High: 80°F ~ Low: 62°F
Saturday, May 25, 2013
Elderberry -- Does research answer or raise questions?Posted Thursday, May 31, 2012, at 9:12 AM
For photo prints, go to www.stevenfoster.com/prints.html Photo by Steven Foster
All parts of elder are potentially toxic when fresh, but the flowers and fruits are generally thought to be safe if dried or cooked.
My colleague, herb guru Dr. James A. Duke, and I are working on a Third Edition of our Peterson Field Guide, A Field Guide to Medicinal Plants and Herbs, first published by Houghton Mifflin Co. in 1990, with a 2nd edition published in 2000.
In just 12 short years scientific literature on medicinal plants has exploded, and there are perhaps more studies published in the past 12 years than in the previous 100. And so it goes with elder.
Berries of the European black elder, Sambucus nigra, have been the subject of much research relative to potential antiviral activity against influenza. As we comb through literature, the overriding question for us becomes is the research on Sambucus nigra applicable to Sambucus canadensis?
The difference between the two is that the American plant almost always has seven leaflets and the European plant almost always has five.
A starting point is to look at PubMed, database of the National Library of Medicine, which has abstracts of millions of scientific papers on-line, accessible to anyone. Under the name Sambucus canadensis there are just a dozen scientific papers, but under the name Sambucus nigra there are 536 papers cited. Since Sambucus canadensis has been classified as Sambucus nigra subspecies canadensis, do the results of those 536 papers apply? To paraphrase the late medicinal plant researcher, Norman R. Farnsworth, science is confirmed if an experiment (study) is repeatable (and repeated), and if there is general scientific agreement on the results.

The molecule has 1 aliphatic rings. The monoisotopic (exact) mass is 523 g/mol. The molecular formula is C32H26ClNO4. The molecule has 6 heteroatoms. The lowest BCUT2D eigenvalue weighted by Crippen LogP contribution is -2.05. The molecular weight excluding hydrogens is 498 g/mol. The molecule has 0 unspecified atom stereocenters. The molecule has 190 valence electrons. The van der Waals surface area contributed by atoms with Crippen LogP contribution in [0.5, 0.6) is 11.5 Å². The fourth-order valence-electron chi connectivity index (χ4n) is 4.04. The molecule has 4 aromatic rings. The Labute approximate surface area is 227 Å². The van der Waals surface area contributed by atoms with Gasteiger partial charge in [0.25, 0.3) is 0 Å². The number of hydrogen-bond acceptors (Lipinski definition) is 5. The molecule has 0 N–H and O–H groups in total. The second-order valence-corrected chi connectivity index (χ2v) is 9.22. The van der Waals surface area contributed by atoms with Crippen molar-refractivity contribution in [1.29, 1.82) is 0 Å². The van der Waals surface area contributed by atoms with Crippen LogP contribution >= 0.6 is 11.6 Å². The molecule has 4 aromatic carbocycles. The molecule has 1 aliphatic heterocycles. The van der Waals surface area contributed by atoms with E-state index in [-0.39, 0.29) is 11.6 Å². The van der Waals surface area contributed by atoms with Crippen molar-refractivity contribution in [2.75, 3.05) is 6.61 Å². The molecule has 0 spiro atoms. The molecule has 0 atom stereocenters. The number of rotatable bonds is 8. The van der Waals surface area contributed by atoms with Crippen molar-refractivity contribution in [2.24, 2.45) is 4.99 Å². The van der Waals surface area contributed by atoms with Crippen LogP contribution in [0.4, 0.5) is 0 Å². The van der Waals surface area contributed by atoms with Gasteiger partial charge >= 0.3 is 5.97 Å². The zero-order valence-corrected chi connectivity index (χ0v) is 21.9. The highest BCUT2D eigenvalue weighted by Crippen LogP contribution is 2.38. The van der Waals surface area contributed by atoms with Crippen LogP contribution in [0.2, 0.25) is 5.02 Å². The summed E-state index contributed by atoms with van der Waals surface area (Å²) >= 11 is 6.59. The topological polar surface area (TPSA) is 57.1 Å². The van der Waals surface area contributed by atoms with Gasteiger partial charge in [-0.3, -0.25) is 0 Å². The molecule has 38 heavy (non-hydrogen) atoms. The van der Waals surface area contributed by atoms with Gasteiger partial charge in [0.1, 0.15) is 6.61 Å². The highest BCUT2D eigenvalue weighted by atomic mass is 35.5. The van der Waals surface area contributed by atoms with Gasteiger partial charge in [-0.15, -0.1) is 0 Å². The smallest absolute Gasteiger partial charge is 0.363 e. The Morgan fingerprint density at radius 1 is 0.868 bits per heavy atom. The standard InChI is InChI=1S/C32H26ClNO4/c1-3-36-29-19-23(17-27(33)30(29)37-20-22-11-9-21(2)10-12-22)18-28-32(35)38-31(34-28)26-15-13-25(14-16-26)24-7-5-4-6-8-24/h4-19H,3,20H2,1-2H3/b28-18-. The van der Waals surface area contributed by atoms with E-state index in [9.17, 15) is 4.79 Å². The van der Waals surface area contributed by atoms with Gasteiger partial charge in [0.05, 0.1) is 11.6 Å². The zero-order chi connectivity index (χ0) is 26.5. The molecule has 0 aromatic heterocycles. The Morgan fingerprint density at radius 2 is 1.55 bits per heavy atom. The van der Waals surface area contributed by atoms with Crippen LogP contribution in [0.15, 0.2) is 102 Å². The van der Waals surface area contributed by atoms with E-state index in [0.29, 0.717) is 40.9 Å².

If a plant is not properly identified and that identity is not confirmed in a chemical or pharmacological paper, then the results can't be repeated. This happens more often than not.
Therefore, in the course of reviewing the science of herbs most papers represent a snapshot in time and have to be taken only at face value until repeated and confirmed. Using this logic, then the science on Sambucus nigra does not apply to Sambucus canadensis.
Such a complex problem for a simple plant.
Steven Foster is a world renowned botanical photographer. He has published many books, including 2 for National Geographic
Hot topicsNature Calls 911
(1 ~ 12:56 AM, Jun 25)
The venerable Black Walnut
Elderberry -- Does research answer or raise questions?
Beautiful butterflyweed -- a forgotten herb